Also, since the clouds are
lumpy to begin with, the
collapse process causes the
clouds to fragment.
Each fragment is a protostar.
Protostars
As the cloud collapses, the pressure in the middle of the cloud
increases. Consequently, the temperature of the cloud will
increase. The cloud center will begin to emit light, first in the
microwave, and then in the infrared.
optical
infrared
Dust and Young Stellar Objects
Just like in the Earth’s atmosphere, the longer wavelength light
better penetrates the interstellar dust, while the shorter
wavelength light is scattered away. The protostars are totally
obscured in the optical, but can be detected in the infrared.
Formation of a Disk
As the cloud collapses,
conservation of angular
momentum causes the
material to spin rapidly.
The centripetal force
fights the collapse in the
plane of rotation, but not
at the poles. As a result,
the material collapses
into a disk.
Star Forming Regions in the Infrared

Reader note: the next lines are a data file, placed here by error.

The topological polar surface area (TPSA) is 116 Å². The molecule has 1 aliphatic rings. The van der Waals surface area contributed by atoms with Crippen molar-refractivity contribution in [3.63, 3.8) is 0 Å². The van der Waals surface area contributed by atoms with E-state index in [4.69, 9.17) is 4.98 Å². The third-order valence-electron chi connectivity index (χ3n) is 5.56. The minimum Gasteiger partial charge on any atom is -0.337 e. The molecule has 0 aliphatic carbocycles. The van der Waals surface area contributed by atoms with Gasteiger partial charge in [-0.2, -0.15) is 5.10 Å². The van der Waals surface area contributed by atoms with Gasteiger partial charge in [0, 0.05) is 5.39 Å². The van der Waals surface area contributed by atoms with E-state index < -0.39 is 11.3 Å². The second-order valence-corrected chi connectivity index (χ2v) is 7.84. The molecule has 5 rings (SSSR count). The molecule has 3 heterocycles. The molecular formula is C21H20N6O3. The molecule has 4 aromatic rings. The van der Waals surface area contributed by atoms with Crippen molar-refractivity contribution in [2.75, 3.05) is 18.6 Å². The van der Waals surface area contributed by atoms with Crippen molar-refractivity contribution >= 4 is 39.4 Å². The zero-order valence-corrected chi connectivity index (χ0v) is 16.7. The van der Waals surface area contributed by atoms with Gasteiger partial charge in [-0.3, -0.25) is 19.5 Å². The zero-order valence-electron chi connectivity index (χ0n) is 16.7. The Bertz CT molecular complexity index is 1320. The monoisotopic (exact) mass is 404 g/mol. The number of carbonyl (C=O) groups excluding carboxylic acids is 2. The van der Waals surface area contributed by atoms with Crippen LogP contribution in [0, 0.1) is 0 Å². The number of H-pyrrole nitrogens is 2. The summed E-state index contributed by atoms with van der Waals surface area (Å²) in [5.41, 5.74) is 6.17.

Due to the friction in the disk, matter flows onto the star. As
the star’s mass increases, its core grows hotter. At this time,
since the star is still surrounded by dust, it is invisible in the
optical. But the heat from the star begins to warm the dust.
Star Forming Regions in the Infrared
Far infrared observations can not only see the warm dust, but
the protostars as well.
optical
infrared
Star Formation in the HR Diagram
As the gas cloud
collapses, the protostar
gets smaller and
smaller (and, due to
the increased central
pressure), hotter and
hotter. Accretion will
cause the mass of the
protostar to increase